This article describes the measurement of oil and water in seeds according to the ISO 10565 method.
- Easiest and most reliable method available; well-suited for non-technical staff
- Precise, quick, and repeatable
- Allows easy linear calibration, and does not require chemometrics
- Sample preparation is minimal
Growers, breeders, and buyers require a fast and accurate way to determine oil and water content in oilseeds, as this would allow them to establish the commercial value of crops like groundnut, soya bean, linseed (flax), sunflower, and rapeseed (canola). Nuclear magnetic resonance (NMR) provides a fast, clean, and precise alternative to conventional wet chemical methods. In addition, calibrations are relatively easier to maintain when compared to near infrared (NIR).
The NMR method is even used for quantifying oil yield in the development of better crop varieties. It is also used by seed crushers to determine the oil content of the press cake and residues in order to establish extraction efficiency (ISO 10632).
Advantages of NMR
Although solvent extraction methods are often used for determining oil content, these techniques need skilled operators, can be time-intensive, and require the use of dangerous solvents.
While NIR is fast, it can only determine the surface layer; hence, sample grinding may be needed for better reproducibility. NIR also needs calibration utilizing a huge number of reference samples that represent a wide range of factors such as grain or seed type, water and oil content, and particle color or size. Hence, if the sample is beyond the scope or range of the calibration, the outcomes may unknowingly be incorrect.
- NMR is a bulk measurement method and hence can measure all the oil present in the sample, irrespective of the particle size
- NMR eliminates the need for solvents that are not only dangerous to use, but also difficult to dispose
- Only three samples are required to obtain water and oil calibrations
- NMR is the preferred technique for sunflower seeds because it is not affected by color; hence, it is utilized as an official USDA GIPSA technique
- The ISO 10565 method, which has been implemented by Federation of Oils, Seeds and Fats Associations (FOSFA), uses NMR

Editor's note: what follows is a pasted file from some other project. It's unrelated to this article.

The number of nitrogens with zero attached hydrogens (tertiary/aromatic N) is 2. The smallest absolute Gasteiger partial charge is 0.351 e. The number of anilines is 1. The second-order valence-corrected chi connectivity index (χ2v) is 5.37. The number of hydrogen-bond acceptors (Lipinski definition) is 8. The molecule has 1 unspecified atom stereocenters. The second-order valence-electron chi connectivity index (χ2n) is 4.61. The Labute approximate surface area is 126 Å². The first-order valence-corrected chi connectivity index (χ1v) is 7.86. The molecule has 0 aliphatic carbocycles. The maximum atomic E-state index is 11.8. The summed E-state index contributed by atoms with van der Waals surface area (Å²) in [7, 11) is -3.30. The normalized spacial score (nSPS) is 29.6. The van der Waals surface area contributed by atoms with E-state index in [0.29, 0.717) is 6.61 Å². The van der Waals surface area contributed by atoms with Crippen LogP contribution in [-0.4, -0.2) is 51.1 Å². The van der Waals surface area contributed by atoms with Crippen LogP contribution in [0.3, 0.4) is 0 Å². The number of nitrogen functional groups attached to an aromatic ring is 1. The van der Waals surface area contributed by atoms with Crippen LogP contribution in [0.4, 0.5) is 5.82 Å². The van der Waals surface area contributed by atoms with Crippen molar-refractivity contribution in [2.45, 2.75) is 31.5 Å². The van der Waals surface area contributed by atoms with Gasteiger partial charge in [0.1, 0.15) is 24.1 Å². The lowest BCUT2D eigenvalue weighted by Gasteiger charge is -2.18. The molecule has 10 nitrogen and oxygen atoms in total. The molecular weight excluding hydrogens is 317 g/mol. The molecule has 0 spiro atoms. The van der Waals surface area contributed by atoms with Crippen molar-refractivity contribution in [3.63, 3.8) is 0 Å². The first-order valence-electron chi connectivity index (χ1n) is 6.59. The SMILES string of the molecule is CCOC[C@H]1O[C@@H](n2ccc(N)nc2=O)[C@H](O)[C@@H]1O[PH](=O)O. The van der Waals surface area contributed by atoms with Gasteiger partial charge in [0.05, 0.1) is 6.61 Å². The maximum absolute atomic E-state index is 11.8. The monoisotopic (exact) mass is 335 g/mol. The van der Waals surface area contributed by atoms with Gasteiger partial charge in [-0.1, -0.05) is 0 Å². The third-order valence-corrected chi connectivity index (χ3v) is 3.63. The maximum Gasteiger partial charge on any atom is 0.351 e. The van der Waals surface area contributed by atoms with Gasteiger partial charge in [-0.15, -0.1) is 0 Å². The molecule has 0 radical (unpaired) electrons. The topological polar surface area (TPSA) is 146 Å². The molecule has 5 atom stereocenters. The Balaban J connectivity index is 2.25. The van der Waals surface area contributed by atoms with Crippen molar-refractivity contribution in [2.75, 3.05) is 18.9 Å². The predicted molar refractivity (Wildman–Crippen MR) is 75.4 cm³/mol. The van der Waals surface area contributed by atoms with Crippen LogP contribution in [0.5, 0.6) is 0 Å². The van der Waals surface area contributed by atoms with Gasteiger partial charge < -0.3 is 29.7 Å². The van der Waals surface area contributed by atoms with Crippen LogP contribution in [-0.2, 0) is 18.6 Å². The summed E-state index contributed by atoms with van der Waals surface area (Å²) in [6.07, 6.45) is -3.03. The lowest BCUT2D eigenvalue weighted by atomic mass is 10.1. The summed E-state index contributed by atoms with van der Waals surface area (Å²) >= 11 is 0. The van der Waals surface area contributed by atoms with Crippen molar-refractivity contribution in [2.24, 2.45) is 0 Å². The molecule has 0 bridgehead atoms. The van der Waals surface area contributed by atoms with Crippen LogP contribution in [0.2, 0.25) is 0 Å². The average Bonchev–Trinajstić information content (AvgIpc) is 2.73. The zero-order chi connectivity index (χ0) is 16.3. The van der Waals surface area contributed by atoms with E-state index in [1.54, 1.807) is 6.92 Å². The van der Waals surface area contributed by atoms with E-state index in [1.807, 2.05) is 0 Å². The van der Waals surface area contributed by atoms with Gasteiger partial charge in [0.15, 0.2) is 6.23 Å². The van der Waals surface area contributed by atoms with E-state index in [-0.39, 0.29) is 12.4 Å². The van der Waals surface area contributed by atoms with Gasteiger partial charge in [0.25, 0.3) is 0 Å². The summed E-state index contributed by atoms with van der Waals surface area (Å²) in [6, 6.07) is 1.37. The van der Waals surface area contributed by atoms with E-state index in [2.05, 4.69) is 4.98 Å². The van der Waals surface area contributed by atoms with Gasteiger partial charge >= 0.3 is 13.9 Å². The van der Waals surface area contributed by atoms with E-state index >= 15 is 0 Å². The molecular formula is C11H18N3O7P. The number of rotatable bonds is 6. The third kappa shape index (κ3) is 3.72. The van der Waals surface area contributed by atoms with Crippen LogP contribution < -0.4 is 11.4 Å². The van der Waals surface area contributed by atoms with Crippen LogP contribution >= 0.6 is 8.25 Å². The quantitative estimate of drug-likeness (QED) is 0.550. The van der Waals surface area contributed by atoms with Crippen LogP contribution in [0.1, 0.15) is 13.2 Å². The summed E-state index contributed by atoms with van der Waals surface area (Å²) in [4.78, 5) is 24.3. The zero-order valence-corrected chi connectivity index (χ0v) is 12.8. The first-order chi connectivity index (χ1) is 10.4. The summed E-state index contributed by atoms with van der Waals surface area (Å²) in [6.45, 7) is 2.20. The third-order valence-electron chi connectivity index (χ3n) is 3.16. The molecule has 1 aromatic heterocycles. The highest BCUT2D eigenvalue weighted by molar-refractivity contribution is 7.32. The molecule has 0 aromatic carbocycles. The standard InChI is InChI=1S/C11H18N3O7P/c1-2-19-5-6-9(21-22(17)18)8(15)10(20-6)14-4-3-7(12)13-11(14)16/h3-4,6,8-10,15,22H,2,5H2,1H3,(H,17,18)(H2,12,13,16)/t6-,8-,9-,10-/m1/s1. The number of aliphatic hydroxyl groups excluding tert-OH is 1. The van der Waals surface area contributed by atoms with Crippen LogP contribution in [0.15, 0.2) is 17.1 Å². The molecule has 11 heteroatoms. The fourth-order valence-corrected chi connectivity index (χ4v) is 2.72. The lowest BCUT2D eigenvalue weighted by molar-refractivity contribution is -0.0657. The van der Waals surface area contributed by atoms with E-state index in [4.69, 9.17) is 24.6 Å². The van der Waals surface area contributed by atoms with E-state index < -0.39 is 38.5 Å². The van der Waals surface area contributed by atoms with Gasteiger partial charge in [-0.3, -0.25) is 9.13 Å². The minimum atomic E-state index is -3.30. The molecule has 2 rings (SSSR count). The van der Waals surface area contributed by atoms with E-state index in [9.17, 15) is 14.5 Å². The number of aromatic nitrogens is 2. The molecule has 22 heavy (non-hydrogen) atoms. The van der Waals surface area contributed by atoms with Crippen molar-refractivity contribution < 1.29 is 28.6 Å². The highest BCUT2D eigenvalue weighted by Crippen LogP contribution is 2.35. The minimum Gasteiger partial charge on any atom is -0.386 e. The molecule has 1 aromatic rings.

- NMR enables quick measurements for a wide range of sample sizes
The MQC+ benchtop nuclear magnetic resonance (NMR) analyzer offers an alternative approach to NIR and wet chemistry; it is fast, simple to calibrate, easy to execute, and does not require extensive sample preparation. Hence, it is perfect for regular operation and does not need extra chemicals, specialist operator training, or complex calibrations.
During the measurement of oil and water, two analytes are differentiated based on their NMR relaxation times. Solids within a sample produce NMR signal that decays quickly, leaving signals that originate only from oil and bound water. The signal from the bound water subsequently decays, leaving the signal from the oil only. The variation between the oil and bound water + combined oil signals is used to determine the water content.
The ISO 10565 technique proposes that water content should be below 10% for all seeds to achieve consistent results. In reality, this value could be higher by a few percentage, based on the type of seeds.
Since NMR is a comparative method, a set of calibration standards containing actual seeds with known water and oil contents should be acquired before measurements are made.
Although just three well-defined seed standards are needed, it is best to have at least six seed standards with oil and water contents, spanning the concentrations of interest. Soxhlet extraction and oven drying are respectively used to determine oil and water reference values.
The calibration quality will considerably rely on the precision of this reference data. But NMR is more reproducible when compared to wet chemical techniques, and hence, errors are decreased by examining more reference samples. On the other hand, NMR can produce a primary calibration for total oil content using the pure oil to be examined.
Samples are initially added to glass NMR tubes up to a predefined mark and then weighed. Bulk samples are usually conditioned at room temperature in a stable setting. As per the ISO standard methods, the measurement time is usually 16 seconds for each sample.